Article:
Tutorial on graphs in Maxima/Lisp by MH.
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Detailed Description
Tutorial on graphs in Maxima/Lisp by MH.
Graphs via Maxima in the OKlibrary

For the OKlibrary, a graph is a simply a 2element list. The first element is a set of vertices and the second is a set of 2element vertex sets.
(%i3) g:[{1,2,3},{{1,2},{1,3}}];
(%o3) [{1, 2, 3}, {{1, 2}, {1, 3}}]

Basic graph operations are available in the OKlibrary.

For instance, to find the neighbourhood of a vertex in a graph:
(%i4) neighbours(1,g);
(%o4) {2, 3}

Or, to remove a vertex from a graph:
(%i5) remove_vertices_graph({2},g);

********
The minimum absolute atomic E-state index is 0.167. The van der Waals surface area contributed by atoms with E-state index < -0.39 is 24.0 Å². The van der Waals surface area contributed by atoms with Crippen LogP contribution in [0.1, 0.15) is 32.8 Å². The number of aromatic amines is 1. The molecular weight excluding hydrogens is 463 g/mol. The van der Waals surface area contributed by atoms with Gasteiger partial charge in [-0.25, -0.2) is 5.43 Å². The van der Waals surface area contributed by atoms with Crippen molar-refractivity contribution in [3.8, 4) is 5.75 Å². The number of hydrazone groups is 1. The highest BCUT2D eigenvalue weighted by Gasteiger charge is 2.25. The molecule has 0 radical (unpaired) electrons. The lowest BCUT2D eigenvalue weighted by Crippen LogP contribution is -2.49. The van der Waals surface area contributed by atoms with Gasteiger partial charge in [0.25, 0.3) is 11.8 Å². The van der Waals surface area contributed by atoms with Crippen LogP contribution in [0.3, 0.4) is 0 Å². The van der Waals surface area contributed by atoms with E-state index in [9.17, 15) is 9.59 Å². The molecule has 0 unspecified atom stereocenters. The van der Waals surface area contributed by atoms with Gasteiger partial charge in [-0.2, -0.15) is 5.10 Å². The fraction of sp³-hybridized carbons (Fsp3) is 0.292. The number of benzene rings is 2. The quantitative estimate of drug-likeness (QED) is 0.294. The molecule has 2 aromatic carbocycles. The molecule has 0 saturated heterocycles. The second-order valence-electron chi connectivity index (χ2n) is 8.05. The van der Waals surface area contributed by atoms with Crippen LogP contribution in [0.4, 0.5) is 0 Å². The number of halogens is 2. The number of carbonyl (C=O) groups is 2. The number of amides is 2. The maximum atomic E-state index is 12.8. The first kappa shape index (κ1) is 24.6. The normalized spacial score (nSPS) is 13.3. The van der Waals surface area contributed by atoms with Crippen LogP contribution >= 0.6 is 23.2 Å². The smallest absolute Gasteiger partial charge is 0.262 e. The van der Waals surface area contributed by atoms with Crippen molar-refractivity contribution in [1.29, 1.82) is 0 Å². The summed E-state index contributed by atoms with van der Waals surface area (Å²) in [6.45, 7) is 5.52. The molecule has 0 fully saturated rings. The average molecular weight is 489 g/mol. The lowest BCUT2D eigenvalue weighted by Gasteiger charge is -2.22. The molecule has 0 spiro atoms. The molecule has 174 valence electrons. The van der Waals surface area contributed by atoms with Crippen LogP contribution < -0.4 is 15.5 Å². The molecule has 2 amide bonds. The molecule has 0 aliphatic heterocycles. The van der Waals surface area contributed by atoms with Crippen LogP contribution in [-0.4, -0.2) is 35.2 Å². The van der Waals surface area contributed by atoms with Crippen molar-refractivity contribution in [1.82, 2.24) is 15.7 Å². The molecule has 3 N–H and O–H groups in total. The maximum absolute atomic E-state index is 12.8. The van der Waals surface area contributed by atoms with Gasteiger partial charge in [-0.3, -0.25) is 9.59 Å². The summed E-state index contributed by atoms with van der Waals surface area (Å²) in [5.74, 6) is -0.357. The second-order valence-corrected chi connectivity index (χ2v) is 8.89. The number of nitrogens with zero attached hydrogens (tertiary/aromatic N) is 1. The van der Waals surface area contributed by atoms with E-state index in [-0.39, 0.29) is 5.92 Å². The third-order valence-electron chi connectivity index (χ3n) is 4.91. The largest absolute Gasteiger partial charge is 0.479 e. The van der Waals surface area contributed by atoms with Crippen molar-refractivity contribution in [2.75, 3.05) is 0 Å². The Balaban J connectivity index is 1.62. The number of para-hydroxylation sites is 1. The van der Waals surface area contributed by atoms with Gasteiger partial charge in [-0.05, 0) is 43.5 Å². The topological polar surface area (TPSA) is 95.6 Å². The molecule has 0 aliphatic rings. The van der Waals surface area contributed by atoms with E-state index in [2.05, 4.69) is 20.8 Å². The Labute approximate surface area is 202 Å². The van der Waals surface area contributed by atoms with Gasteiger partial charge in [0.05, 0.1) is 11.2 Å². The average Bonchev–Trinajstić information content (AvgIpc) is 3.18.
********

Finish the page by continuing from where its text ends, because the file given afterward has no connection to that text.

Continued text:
(%o5) [{1, 3}, {{1, 3}}]
(%i6) g;
(%o6) [{1, 2, 3}, {{1, 2}, {1, 3}}]

For most real work we can exploit the Maxima graph library by converting a 2element list graph to a Maxima graph using the g2mg function.
(%i7) mg:g2mg(g);
(%o7) GRAPH
(%i8) chromatic_number(mg);
(%o8) 2

We can also do the reverse, and convert a Maxima graph into a 2element list graph using the mg2g function.
(%i9) mg2g(mg);
(%o9) [{1, 2, 3}, {{1, 2}, {1, 3}}]

There are many graph generators available in the Maxima graph library.

The OKlibrary provides additional generators. For example, Kneser graphs  graphs where vertices are the melement subets of {1,..,n} and edges join disjoint vertices. For example the Petersongraph:
(%i10) k:g2mg(kneser_g(5,2))$
(%i11) print_graph(k)$
Graph on 10 vertices with 15 edges.
Adjacencies:
10 : 5 2 1
9 : 6 3 1
8 : 7 4 1
7 : 8 3 2
6 : 9 4 2
5 : 10 4 3
4 : 8 6 5
3 : 9 7 5
2 : 10 7 6
1 : 10 9 8
Definition in file Tutorial.hpp.